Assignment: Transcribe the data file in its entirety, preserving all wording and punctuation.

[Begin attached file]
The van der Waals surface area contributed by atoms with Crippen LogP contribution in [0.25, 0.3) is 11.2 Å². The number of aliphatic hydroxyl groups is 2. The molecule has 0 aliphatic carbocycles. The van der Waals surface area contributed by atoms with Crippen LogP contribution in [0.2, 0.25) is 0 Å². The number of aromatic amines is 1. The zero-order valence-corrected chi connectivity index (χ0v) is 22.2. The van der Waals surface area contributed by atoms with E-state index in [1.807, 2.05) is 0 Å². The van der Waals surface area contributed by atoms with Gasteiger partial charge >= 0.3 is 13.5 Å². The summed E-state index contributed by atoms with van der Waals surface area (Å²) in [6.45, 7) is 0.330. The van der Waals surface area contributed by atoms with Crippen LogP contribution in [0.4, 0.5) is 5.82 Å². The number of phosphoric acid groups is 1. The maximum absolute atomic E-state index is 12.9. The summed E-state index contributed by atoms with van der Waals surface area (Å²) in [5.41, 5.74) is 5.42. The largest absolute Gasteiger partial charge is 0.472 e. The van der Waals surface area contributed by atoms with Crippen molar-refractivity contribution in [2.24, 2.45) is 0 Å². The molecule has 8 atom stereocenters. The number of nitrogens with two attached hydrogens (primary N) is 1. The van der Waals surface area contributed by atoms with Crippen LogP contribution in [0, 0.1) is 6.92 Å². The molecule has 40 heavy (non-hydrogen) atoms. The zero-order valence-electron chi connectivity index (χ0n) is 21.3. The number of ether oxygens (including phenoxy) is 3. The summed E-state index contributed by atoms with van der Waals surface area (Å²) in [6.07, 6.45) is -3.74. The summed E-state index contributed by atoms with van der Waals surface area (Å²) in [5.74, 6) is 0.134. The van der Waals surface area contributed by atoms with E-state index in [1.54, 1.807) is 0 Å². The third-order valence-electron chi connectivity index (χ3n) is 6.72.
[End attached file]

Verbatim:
The van der Waals surface area contributed by atoms with Crippen LogP contribution in [0.25, 0.3) is 11.2 Å². The number of aliphatic hydroxyl groups is 2. The molecule has 0 aliphatic carbocycles. The van der Waals surface area contributed by atoms with Crippen LogP contribution in [0.2, 0.25) is 0 Å². The number of aromatic amines is 1. The zero-order valence-corrected chi connectivity index (χ0v) is 22.2. The van der Waals surface area contributed by atoms with E-state index in [1.807, 2.05) is 0 Å². The van der Waals surface area contributed by atoms with Gasteiger partial charge >= 0.3 is 13.5 Å². The summed E-state index contributed by atoms with van der Waals surface area (Å²) in [6.45, 7) is 0.330. The van der Waals surface area contributed by atoms with Crippen LogP contribution in [0.4, 0.5) is 5.82 Å². The number of phosphoric acid groups is 1. The maximum absolute atomic E-state index is 12.9. The summed E-state index contributed by atoms with van der Waals surface area (Å²) in [5.41, 5.74) is 5.42. The largest absolute Gasteiger partial charge is 0.472 e. The van der Waals surface area contributed by atoms with Crippen molar-refractivity contribution in [2.24, 2.45) is 0 Å². The molecule has 8 atom stereocenters. The number of nitrogens with two attached hydrogens (primary N) is 1. The van der Waals surface area contributed by atoms with Crippen LogP contribution in [0, 0.1) is 6.92 Å². The molecule has 40 heavy (non-hydrogen) atoms. The zero-order valence-electron chi connectivity index (χ0n) is 21.3. The number of ether oxygens (including phenoxy) is 3. The summed E-state index contributed by atoms with van der Waals surface area (Å²) in [6.07, 6.45) is -3.74. The summed E-state index contributed by atoms with van der Waals surface area (Å²) in [5.74, 6) is 0.134. The van der Waals surface area contributed by atoms with E-state index in [1.54, 1.807) is 0 Å². The third-order valence-electron chi connectivity index (χ3n) is 6.72.